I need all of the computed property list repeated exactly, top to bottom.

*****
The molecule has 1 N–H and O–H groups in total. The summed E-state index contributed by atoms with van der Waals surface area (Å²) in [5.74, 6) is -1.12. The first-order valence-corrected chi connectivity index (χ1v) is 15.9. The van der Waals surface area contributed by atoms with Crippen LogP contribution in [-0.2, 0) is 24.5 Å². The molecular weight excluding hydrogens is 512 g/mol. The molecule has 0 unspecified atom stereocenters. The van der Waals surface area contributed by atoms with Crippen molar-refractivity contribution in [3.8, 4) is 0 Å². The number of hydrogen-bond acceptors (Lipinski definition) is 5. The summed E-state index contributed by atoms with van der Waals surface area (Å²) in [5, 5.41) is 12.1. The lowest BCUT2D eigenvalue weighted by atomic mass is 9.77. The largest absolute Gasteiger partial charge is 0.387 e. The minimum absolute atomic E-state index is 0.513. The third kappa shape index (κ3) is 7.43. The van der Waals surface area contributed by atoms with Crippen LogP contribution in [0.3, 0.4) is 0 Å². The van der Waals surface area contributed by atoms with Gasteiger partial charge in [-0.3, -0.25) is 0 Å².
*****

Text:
The molecule has 1 N–H and O–H groups in total. The summed E-state index contributed by atoms with van der Waals surface area (Å²) in [5.74, 6) is -1.12. The first-order valence-corrected chi connectivity index (χ1v) is 15.9. The van der Waals surface area contributed by atoms with Crippen LogP contribution in [-0.2, 0) is 24.5 Å². The molecular weight excluding hydrogens is 512 g/mol. The molecule has 0 unspecified atom stereocenters. The van der Waals surface area contributed by atoms with Crippen molar-refractivity contribution in [3.8, 4) is 0 Å². The number of hydrogen-bond acceptors (Lipinski definition) is 5. The summed E-state index contributed by atoms with van der Waals surface area (Å²) in [5, 5.41) is 12.1. The lowest BCUT2D eigenvalue weighted by atomic mass is 9.77. The largest absolute Gasteiger partial charge is 0.387 e. The minimum absolute atomic E-state index is 0.513. The third kappa shape index (κ3) is 7.43. The van der Waals surface area contributed by atoms with Crippen LogP contribution in [0.3, 0.4) is 0 Å². The van der Waals surface area contributed by atoms with Gasteiger partial charge in [-0.3, -0.25) is 0 Å².